An inculturative critique of Holy Communion symbols within the Anglican community of the Diocese of Thika, Kenya.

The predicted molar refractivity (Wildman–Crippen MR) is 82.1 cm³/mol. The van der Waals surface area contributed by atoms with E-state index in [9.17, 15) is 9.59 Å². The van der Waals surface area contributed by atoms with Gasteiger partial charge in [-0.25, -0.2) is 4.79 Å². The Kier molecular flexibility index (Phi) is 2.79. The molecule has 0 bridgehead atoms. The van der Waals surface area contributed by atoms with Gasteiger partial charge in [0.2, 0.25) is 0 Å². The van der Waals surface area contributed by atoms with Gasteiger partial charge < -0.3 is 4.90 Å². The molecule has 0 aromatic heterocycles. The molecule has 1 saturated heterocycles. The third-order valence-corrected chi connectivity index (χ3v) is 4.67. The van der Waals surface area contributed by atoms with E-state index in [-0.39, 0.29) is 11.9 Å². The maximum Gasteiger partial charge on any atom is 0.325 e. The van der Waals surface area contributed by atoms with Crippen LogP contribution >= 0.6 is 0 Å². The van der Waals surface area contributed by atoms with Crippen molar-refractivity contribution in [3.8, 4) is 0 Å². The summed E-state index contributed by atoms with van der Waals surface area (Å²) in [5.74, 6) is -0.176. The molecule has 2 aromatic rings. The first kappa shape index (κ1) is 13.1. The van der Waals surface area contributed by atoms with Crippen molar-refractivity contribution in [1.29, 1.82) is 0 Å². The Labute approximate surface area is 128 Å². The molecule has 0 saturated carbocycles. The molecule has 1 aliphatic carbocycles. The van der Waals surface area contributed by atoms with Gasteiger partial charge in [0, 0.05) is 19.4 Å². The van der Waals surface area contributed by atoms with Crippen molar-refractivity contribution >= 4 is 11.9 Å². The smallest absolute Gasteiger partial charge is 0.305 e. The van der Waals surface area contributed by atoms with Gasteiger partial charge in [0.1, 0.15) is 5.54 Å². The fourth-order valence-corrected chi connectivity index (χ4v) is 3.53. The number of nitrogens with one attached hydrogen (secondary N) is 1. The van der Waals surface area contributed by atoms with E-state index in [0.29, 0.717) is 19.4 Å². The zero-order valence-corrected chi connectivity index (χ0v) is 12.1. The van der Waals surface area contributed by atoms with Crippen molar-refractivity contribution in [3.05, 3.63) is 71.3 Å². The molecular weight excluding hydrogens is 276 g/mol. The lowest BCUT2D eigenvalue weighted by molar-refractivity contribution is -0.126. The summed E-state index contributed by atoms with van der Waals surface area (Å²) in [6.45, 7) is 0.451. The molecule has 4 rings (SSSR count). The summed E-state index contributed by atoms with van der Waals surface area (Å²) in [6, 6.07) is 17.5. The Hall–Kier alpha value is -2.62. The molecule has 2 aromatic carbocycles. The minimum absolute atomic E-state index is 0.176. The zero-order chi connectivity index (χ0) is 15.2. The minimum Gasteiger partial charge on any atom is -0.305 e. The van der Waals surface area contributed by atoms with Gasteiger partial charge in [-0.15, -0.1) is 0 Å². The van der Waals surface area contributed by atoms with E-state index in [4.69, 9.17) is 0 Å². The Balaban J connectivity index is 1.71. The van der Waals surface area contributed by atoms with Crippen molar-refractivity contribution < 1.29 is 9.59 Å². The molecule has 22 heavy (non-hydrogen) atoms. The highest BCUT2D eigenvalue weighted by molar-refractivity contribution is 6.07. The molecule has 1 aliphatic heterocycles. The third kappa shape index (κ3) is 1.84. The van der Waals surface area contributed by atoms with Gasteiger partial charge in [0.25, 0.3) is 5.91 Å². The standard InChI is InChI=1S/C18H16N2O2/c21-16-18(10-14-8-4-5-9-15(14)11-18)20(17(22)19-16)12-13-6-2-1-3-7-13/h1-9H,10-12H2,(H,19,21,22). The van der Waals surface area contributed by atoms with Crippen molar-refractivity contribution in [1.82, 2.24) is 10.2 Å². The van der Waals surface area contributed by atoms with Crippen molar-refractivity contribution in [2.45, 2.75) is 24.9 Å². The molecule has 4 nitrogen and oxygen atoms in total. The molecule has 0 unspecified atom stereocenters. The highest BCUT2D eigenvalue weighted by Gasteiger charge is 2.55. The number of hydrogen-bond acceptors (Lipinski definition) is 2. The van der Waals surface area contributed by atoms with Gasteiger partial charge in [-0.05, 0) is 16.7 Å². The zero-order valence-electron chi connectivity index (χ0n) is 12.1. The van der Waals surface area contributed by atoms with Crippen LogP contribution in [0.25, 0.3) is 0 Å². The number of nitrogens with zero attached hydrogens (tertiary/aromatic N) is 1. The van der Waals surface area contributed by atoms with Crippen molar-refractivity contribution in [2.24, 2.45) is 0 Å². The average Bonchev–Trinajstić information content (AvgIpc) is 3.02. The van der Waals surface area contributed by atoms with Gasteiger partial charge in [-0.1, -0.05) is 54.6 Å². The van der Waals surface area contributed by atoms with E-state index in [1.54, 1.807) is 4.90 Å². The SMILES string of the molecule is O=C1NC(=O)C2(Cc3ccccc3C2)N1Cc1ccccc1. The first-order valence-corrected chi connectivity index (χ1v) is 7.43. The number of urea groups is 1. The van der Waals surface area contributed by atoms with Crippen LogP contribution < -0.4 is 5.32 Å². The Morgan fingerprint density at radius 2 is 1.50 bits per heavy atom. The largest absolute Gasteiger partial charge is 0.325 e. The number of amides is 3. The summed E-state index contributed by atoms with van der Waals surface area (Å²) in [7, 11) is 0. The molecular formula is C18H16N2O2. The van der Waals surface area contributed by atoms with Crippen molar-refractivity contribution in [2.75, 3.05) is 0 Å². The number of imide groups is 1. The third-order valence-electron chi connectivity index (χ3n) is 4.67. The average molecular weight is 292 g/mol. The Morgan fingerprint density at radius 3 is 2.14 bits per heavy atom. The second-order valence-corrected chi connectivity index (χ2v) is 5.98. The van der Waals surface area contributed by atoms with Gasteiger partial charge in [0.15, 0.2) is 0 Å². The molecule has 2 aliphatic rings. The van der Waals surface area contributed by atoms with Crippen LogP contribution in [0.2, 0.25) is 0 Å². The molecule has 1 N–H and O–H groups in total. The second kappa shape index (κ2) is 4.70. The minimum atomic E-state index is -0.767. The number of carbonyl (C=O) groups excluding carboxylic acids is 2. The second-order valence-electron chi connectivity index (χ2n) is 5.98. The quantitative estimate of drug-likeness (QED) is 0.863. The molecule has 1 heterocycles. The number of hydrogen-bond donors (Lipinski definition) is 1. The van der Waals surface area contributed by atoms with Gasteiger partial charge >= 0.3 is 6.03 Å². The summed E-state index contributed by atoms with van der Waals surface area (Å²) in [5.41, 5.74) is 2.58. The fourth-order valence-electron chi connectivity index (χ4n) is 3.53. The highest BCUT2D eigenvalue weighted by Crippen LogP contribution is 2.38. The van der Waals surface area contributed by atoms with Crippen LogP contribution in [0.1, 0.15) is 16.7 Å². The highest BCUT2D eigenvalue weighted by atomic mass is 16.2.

Holy Communion symbols (wafers and wine) were new phenomenon when they were introduced in the Anglican Church in Kenya. This study seeks to investigate how the diocesan Christians in Thika have constructed meaning around these symbols and the extent to which these symbols have been indigenised in the diocesan context. The study findings disclose that there is discontent in use of Holy Communion symbols in the Anglican tradition due to different contexts. As symbols are contextual, their use in some Provinces has been perceived as a locus of alienation of the people, rather than salvation. The result has been an unofficial rise of substitution of these symbols in most Provinces in the Anglican Communion, because they are not only foreign symbols, but sometimes offensive to the people they are intended to communicate. In the diocese of Thika, Christians have socially constructed diverse meaning on these symbols as meaning varies and is amplified when symbols are taken out of their context. The study established that these symbols are understood as a symbol of the body and blood of Jesus Christ as universally shared Christian experience in the globe. However, it emerged other diverse meanings constructed by diocesan Christians viewed them as foreign products, prohibited products, symbol of modernity and symbol of neo-colonialism. The study applied inculturation theory as the framework to unearth the contextual meaning of Holy Communion symbols constructed by diocesan Christians as well as how these symbols have been indigenised in Thika. Methodologically, this study was a qualitative research where sixty-seven participants from twenty-five parishes in the diocese were engaged. Semi-structured interviews, focus group discussions and questionnaires were engaged while thematic and discourse analyses were used in data analysis. The analysis of the findings suggested dynamic selective (equivalence) inculturation of the Holy Communion symbols. Therefore, the study concludes first, that the diocesan Christians ascribe more to Holy Communion symbols as symbol of the body and blood of Christ in relation to the other constructed meaning. Second, the diocese is conservative, highly influenced by diachronic logic of conscious tradition and its inherited evangelical roots from the English Church. In spite of the imported meaning, Holy Communion symbols been contextualized in the diocese of Thika where there are marginal voices urging for the use of indigenous symbols of nourishment that would communicate to people effectively and lead them to experience God in a more revitalized way in their context.